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National Academy of Sciences (US), National Academy of Engineering (US), and Institute of Medicine (US) Committee on Maximizing the Potential of Women in Academic Science and Engineering. Beyond Bias and Barriers: Fulfilling the Potential of Women in Academic Science and Engineering. Washington (DC): National Academies Press (US); 2007.

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Beyond Bias and Barriers: Fulfilling the Potential of Women in Academic Science and Engineering.

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3Examining Persistence and Attrition

CHAPTER HIGHLIGHTS

Women who start out on the path toward a career in academic science and engineering leave it for other fields at higher rates than their male counterparts. While there are field differences in pattern of attrition, more women than men leave at nearly every stage of the career trajectory. Fewer high school senior girls than boys state a desire to major in science or engineering in college. Girls who state such an intention are likelier than comparable boys to change their plans before arriving at college. Once in college, women and men show a similar persistence to degree, but women science and engineering majors are less likely than men to enter graduate school.

Women who enter graduate school in science and engineering are as likely as men to earn doctorates, but give a poorer rating to faculty-student interactions and publish fewer research papers than men. Many women graduate students report feelings of isolation. More women than men report plans to seek postdoctoral positions. Among postdoctoral scholars, women report lower satisfaction with the experience, and women are proportionately underrepresented in the applicant pools for tenure-track faculty positions.

It appears that women and men faculty in most fields who are reviewed receive tenure at similar rates. There is substantial faculty mobility prior to the tenure case, when some tenure-track ladder faculty move between institutions and others leave academe. Mo bility patterns differ between women and men; men who move prior to tenure tend to leave academe, while women tend to enter adjunct positions. For women faculty members, feelings of isolation, lack of respect of colleagues, and difficulty in integrating family and professional responsibilities are major factors in attrition from university careers. For universities, faculty attrition presents a serious loss both economically and in morale.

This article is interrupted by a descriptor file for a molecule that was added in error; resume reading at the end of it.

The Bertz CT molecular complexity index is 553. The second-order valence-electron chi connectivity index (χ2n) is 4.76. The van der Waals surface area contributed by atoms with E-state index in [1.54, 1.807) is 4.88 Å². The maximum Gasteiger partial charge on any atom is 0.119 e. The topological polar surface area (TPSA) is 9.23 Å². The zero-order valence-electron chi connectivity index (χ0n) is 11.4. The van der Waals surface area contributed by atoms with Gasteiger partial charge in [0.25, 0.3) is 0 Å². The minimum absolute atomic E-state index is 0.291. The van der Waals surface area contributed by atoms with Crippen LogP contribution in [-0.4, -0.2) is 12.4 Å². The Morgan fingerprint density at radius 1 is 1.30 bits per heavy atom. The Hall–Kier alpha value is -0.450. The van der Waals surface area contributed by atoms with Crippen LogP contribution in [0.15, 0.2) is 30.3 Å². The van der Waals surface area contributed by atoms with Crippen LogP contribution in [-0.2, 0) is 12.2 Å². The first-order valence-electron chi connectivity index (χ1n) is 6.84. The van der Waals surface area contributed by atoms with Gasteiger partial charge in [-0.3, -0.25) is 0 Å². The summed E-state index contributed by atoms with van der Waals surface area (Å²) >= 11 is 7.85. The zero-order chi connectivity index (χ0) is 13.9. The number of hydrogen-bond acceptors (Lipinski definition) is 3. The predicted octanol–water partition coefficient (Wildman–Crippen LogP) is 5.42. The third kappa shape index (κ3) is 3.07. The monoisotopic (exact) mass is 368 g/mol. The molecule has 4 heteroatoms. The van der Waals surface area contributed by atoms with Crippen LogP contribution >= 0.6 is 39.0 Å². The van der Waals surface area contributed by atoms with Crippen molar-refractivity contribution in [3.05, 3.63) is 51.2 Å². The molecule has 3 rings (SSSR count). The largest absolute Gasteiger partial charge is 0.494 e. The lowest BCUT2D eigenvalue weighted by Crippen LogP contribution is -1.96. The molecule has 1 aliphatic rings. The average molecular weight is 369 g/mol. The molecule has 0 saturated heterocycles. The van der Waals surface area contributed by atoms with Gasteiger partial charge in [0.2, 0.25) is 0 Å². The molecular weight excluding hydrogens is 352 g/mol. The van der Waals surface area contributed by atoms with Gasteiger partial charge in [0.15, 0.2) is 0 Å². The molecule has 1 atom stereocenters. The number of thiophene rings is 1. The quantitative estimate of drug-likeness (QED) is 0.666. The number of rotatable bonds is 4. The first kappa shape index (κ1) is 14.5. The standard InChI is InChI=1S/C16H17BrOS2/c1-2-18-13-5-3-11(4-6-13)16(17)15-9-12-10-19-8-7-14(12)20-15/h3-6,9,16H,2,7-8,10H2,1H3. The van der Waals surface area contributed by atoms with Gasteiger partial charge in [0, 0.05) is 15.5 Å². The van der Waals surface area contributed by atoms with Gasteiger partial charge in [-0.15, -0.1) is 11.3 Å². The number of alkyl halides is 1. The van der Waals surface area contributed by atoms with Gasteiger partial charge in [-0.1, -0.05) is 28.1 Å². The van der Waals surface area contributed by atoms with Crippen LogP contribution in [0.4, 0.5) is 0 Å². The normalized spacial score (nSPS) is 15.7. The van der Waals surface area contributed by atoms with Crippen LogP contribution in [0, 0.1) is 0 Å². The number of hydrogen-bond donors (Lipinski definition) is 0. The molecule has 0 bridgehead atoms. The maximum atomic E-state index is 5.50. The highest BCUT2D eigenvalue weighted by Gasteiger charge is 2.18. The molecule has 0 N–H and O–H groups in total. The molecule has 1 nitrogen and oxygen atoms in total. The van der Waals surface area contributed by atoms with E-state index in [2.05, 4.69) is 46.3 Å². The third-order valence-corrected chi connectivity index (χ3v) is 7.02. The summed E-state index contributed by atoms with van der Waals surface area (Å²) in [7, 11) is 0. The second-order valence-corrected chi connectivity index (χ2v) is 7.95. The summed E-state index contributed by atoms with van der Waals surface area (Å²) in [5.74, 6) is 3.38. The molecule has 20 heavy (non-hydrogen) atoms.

FINDINGS

3-1. There is substantial attrition of both men and women along the science and engineering educational pathway to first academic position. The major differences between the patterns of attrition are at the transition points: fewer high school girls intend to major in science and engineering fields, more alter their intentions to major in science and engineering between high school and college, fewer women science and engineering graduates continue on to graduate school, and fewer women science and engineering PhDs are recruited into the applicant pools for tenure-track faculty positions.

3-2. Productivity does not differ between men and women science and engineering faculty, but it does between men and women graduate students and postdoctoral scholars. Differences in numbers of papers published, meetings attended, and grants written reflect the quality of faculty-student interactions.

3-3. There is substantial faculty mobility between initial appointment and tenure case. Faculty at Research I universities are half as likely as the overall population of faculty to move to other types of academic institutions. Men and women hired into tenure-track positions had a similar likelihood of changing jobs, but men were twice as likely to move from academia to other employment sectors (15.3% of men and 8.5% of women) and women were 40% more likely to move to an adjunct position (9.2% of men and 12.7% of women).

3-4. Overall, men and women science and engineering faculty who come up for tenure appear to receive it at similar rates. Differences in the rate at which men and women receive tenure vary substantially by field and by race or ethnicity. For example, in social sciences women are about 10% less likely than men to be awarded tenure. African American women science and engineering faculty were 10% less likely than men of all ethnicities to be awarded tenure.

3-5. As faculty move up in rank, differences between men and women become apparent in promotions, awards, and salary.

3-6. No organization addresses the concerns of minority-group women; scientific and professional society committees address either women or minorities; most data are collected and analyzed by sex or by race or ethnicity.

3-7 Policy analyses of the education, training, and employment of scientists and engineers are hampered by data collection inadequacies, including lack of data, inability to compare data among surveys, difficulty in constructing longitudinal cohorts, difficulty in examining sex and race or ethnicity, and lags in the reporting of data.

RECOMMENDATIONS

3-1. Efforts to increase the number of women in science and engineering should be focused on both recruiting and retention. Professional societies should work to recruit high school students to science and engineering careers. Colleges and universities should work to recruit women and minority students to science and engineering majors, to graduate school, and to faculty positions. University leaders and faculties need to work together to identify and remedy issues that address faculty retention.

3-2. Recruiting for faculty positions needs to be an active process that consciously develops and reaches out to women and minority-group scientists. Deans and department chairs and their tenured faculty should expand their faculty recruitment efforts to ensure that they reach adequately and proactively into the existing and ever-increasing pool of women candidates.